Double Agent
No more CC letters, and the people rejoice! - September 28, 2000 - Chris Jones

Disclaimer: The opinions expressed within this column are those of the participants and the moderator, and do not necessarily reflect those of the GIA. There is coarse language and potentially offensive material afoot. I wish it were time for Cheers, but it's not; it's time for vengeance! Don't say we didn't warn you.

True story: I'm sitting in my lab section today, waiting for a student to ask a programming question or something. To pass the time, I'm playing Tetris, and a fellow TA is sitting across from me and writing computer code. So to strike up a conversation to pass the time, I say,

"So who's funnier, Rodney Dangerfield or Thomas Pynchon?"

He thinks a moment and replies,

"Rodney, definitely."

"Why do you say that?"


"You don't know who Thomas Pynchon is?"

"No, of course I know who Thomas Pynchon is. He was Balki on Perfect Strangers, right?"

I dunno, maybe you had to be there, but that's the funniest damn thing I've heard all year.


You might not go psycho from Quake

I fail to see what is wrong with marketing to kids. Unlike tobacco (which is bad for anyone, but in a free society, should be an option availiable to adults) videogames are not neccessarity corrosive to one's well being. Some kids can handle violence, some kids can't. That determination should be made by parents, who are ideally situated to be gatekeepers to their children. When I was a kid I saw commercials for R-rated movies, and and partly as a consequence, wanted to see those movies.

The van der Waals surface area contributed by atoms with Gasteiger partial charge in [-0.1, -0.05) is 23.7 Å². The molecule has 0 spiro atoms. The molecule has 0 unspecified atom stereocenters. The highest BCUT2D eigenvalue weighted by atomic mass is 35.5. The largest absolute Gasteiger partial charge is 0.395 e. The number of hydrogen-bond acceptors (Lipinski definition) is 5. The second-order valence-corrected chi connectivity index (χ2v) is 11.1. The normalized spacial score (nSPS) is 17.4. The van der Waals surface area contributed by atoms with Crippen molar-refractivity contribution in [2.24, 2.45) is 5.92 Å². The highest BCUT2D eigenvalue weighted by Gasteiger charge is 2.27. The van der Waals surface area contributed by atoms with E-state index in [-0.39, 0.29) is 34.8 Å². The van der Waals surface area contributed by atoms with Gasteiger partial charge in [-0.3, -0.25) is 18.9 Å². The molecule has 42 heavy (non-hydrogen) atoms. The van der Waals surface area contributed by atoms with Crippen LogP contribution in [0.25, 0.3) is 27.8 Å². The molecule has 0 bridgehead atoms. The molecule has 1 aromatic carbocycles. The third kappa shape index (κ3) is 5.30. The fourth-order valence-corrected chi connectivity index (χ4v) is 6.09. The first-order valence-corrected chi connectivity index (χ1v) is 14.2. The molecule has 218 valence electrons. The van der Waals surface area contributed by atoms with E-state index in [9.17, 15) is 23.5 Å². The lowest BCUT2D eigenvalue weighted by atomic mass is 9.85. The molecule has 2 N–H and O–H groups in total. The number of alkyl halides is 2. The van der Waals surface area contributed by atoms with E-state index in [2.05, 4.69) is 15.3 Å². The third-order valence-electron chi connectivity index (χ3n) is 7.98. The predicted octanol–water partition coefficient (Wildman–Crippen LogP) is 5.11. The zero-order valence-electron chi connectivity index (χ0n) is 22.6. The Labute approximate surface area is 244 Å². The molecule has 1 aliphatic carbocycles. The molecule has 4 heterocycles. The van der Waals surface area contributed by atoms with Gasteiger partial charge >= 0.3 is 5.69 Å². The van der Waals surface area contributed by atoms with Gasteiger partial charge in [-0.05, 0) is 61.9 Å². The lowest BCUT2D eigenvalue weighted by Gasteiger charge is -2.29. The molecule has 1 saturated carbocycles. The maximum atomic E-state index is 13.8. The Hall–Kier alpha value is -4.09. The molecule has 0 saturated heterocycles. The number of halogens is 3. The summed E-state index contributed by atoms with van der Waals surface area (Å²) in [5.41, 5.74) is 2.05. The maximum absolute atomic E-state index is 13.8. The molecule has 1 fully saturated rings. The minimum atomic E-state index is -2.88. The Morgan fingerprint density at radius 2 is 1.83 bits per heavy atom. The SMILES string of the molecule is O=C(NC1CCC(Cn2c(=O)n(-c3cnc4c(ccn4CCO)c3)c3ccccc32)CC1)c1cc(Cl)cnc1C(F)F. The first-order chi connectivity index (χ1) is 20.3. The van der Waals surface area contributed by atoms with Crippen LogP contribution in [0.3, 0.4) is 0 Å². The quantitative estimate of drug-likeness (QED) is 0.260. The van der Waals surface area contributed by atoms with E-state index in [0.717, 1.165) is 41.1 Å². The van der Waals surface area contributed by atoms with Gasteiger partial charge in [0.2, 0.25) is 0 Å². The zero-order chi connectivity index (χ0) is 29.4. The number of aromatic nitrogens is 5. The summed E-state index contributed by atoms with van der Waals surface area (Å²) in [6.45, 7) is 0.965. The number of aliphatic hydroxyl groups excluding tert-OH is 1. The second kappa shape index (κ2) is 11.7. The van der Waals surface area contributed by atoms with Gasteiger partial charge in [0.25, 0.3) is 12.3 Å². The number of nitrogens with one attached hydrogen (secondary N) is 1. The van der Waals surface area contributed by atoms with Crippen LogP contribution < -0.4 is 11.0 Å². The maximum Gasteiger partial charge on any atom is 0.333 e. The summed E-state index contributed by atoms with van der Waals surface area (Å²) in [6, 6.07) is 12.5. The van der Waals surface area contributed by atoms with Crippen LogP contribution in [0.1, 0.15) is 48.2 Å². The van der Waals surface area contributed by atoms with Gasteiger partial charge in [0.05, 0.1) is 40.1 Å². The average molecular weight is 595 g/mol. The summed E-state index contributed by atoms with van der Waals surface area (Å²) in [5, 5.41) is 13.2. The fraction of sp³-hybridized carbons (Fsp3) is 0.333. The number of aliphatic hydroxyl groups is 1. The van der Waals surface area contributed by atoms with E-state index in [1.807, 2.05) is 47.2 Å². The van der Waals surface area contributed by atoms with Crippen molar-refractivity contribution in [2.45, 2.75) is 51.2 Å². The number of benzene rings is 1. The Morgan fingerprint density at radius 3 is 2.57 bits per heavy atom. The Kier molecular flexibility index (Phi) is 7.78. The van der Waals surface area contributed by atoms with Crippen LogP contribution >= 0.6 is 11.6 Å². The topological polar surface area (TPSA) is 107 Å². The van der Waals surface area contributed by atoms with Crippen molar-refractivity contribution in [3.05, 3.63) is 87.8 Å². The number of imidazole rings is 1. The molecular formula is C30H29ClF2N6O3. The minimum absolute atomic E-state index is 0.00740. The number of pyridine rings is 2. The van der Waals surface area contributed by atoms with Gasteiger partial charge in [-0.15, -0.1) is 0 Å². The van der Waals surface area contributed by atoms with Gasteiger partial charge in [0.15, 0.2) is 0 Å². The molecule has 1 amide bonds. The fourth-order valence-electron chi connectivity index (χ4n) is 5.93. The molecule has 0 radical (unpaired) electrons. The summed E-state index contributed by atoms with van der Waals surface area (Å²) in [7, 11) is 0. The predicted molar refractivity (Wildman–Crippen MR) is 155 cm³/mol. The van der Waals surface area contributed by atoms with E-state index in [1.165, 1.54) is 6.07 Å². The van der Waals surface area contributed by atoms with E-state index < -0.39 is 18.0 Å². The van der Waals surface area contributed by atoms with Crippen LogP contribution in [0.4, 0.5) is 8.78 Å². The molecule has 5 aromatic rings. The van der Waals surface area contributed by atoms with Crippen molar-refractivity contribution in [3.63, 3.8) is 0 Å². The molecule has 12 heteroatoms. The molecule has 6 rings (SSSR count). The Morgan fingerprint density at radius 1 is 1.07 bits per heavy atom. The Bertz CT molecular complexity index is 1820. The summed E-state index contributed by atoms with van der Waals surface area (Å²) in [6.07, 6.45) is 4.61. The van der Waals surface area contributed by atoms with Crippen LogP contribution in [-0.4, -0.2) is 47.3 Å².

My parents, using what they knew about the movies, and what they knew about me, took me to see only the movies they deemed appropriate. Now the government, which arbitrarity decides what is appropriate for entire age groups (and believes that eighteen year olds are markedly more mature than seventeen year olds) wants the media to market only to 'appropriate' age groups. I think this is part of a troubling trend, where government aids and abets parental abdication of responsibility. I cannot understand why people have kids if they do not have or are not willing to invest the effort it takes to raise one properly. I do not think it is right or fair for the goverment to force the media to become a surrogate parent because a child's real parents cannot be bothered.

- Mark